Whether Zooming, writing a book, sitting at the dinner table, running, picking up a child, jumping into a sports car to chase a bad guy, lifting a pasta pot of water out of the sink, standing in church or walking a long distance, learning how to breathe better, learning how to “let go” or “relax”….good posture helps you do it better. 

 

But what I mean by “good posture” is posture-in-motion, or alignment. 

 

Neutral, naturally good alignment makes it easier for muscles, tendons, ligaments, and bones to work together as they carry us through our lives. We become good at managing and releasing tension and balancing our nervous systems. Our breathing becomes fuller and slower.  And it helps us interact with other people confidently, because living with less tension helps us stay connected to our own feelings and boundaries. Our body-to-brain-to-mind flow is faster, and we are less tired, and have less, or no, discomfort at the end of the day. 

 

My method, Eginton Alignment, is rooted in the Alexander Technique, Feldenkrais Method, Gindler/Selver Sensory Awareness, and 35 years of working with people of all ages. Eginton Alignment uses hands on and verbal cues in hour long lessons, via Zoom or in person.  It also uses movement series that I’ve developed over the years that, over time, come very close to the results of working privately with a teacher. We work practically, approaching tasks and problems together with the scientific method and over 100 years of successes behind us. (What is the Alexander Technique and who was F. M. Alexander LINK)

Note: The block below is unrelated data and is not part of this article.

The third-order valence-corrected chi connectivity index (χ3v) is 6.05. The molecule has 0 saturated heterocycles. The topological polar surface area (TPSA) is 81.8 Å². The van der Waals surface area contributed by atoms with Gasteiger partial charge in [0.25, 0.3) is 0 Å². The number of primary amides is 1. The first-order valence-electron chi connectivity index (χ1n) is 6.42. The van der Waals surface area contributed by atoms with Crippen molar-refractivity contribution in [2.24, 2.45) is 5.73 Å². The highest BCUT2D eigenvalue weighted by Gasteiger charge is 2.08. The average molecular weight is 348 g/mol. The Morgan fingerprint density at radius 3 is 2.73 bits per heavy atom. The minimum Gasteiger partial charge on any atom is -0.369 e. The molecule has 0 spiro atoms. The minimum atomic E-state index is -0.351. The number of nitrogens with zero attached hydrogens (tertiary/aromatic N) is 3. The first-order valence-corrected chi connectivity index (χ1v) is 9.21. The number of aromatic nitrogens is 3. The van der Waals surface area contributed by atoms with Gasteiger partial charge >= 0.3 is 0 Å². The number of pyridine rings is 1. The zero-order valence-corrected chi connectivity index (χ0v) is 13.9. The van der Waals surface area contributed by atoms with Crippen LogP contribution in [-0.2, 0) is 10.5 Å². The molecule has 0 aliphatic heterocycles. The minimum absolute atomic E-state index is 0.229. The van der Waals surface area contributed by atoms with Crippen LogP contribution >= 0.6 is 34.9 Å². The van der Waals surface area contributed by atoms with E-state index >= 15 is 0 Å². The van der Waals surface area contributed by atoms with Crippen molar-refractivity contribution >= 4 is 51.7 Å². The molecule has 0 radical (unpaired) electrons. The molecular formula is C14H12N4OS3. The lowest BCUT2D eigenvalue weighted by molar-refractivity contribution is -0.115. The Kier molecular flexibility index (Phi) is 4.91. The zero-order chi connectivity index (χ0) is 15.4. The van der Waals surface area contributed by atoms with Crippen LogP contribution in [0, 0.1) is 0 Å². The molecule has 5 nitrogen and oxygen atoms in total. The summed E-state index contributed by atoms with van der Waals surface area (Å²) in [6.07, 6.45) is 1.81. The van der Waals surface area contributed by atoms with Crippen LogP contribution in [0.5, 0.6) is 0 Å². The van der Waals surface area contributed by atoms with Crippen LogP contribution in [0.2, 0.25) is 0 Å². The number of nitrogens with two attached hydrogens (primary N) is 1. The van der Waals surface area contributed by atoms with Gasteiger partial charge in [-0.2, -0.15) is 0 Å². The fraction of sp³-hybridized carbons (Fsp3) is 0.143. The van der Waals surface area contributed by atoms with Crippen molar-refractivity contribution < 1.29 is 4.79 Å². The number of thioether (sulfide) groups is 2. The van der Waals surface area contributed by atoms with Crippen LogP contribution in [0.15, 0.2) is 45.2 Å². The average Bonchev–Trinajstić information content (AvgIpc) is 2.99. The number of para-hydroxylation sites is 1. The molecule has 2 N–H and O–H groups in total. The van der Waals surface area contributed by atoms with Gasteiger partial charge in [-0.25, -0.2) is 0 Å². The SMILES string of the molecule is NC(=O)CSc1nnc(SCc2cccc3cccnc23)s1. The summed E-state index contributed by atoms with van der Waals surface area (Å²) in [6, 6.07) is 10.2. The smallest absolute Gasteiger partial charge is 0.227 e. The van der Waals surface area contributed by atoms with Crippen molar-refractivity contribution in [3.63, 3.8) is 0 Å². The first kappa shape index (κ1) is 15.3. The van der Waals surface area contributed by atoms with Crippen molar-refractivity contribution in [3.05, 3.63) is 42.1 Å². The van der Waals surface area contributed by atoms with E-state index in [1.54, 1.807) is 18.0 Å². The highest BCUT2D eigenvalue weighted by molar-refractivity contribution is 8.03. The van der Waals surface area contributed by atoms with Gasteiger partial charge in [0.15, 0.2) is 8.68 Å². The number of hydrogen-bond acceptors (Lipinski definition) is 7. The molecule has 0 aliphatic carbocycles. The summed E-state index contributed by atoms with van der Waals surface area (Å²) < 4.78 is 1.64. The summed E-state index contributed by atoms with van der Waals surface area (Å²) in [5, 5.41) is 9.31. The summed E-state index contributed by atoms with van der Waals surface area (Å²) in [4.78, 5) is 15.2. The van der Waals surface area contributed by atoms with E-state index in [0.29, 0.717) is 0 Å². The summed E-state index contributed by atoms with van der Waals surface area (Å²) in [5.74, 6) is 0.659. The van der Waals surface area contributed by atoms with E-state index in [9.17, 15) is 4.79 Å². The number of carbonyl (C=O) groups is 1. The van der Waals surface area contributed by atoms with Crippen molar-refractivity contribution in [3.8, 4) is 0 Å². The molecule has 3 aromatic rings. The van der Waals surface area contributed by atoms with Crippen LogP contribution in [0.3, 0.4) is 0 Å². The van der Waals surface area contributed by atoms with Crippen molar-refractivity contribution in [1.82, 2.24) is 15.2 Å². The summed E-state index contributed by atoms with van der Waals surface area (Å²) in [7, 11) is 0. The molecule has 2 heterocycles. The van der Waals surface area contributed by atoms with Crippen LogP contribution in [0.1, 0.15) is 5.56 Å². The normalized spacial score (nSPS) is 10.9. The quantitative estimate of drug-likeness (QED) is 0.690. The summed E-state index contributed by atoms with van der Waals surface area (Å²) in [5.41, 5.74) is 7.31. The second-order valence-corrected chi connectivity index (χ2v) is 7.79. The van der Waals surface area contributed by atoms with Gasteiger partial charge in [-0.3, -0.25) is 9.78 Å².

My job is to help people discover awareness of their bodies, and awareness of how their bodies might work better, and later, will work better. 

 

Good, neutral alignment is knowing how to use oneself well, to negotiate balance in the moment, and across the life span. Once we are aware of how we stand, sit, walk, use our arms, turn our heads, do or don’t balance our head on top of our spines, we can change the way we use our physical selves in response to changes in our environment. With awareness and practical knowledge of proper alignment principles, you become your own teacher. 

 

Good alignment is a great antidote to Zooming. 

 

Right now many of my alignment students are Zooming a lot, sometimes throughout their entire work day. This has often led to compensatory postures and behaviors that are improper uses of the neck and head. Twisting yourself into a pretzel in front of your screen can lead to long term pain and injury – and it's not just about the neck and back. Once awareness and realignment take place, headaches and aches and pains go away. And, if they return, the person can adjust themselves.

 

You absolutely can “stand up straight,” get rid of your lower back strain, and pick up your grandchild without wrenching your shoulders. 

 

Your voice can be stronger and come through loud and clear as you give a presentation. Good neutral and alignment will help you enter rooms with confidence, knowing that your presence is an attractive and open-to-others one.

 

There’s absolutely no reason for you to suffer pain from poor posture in your 30s and 40s. Now is the perfect time to work on it!

 

Stooping as we age, becoming rigid or becoming too weak to stand or walk without help is mostly a function of alignment, and not a function of time passing. I have clients over 90 who still walk without aids. 

 

I invite you to call me to talk about whether or not this kind of work is a good fit for you. I also suggest that you check out the resource links at the bottom of the page, and check out the “one-offs” on this website for more ways to study alignment and find more ease in your life. 

About Meg Eginton

Meg Eginton, MFA, RSME-T-D has practiced, studied and taught Alexander, Feldenkrais, Sensory Awareness and Eginton Alignment techniques since 1986. Eginton Alignment has been taught to around 1000 students and clients, in universities, private practice, and workshops in the States and Europe. Her primary Alexander Technique teacher and trainer was Lydia Yohay, in New York City. Meg became an International Somatic Movement Educator and Therapist in 1994, when ISMETA accepted Eginton Alignment as a registered somatic movement education and therapy method.

Photograph by Meg Eginton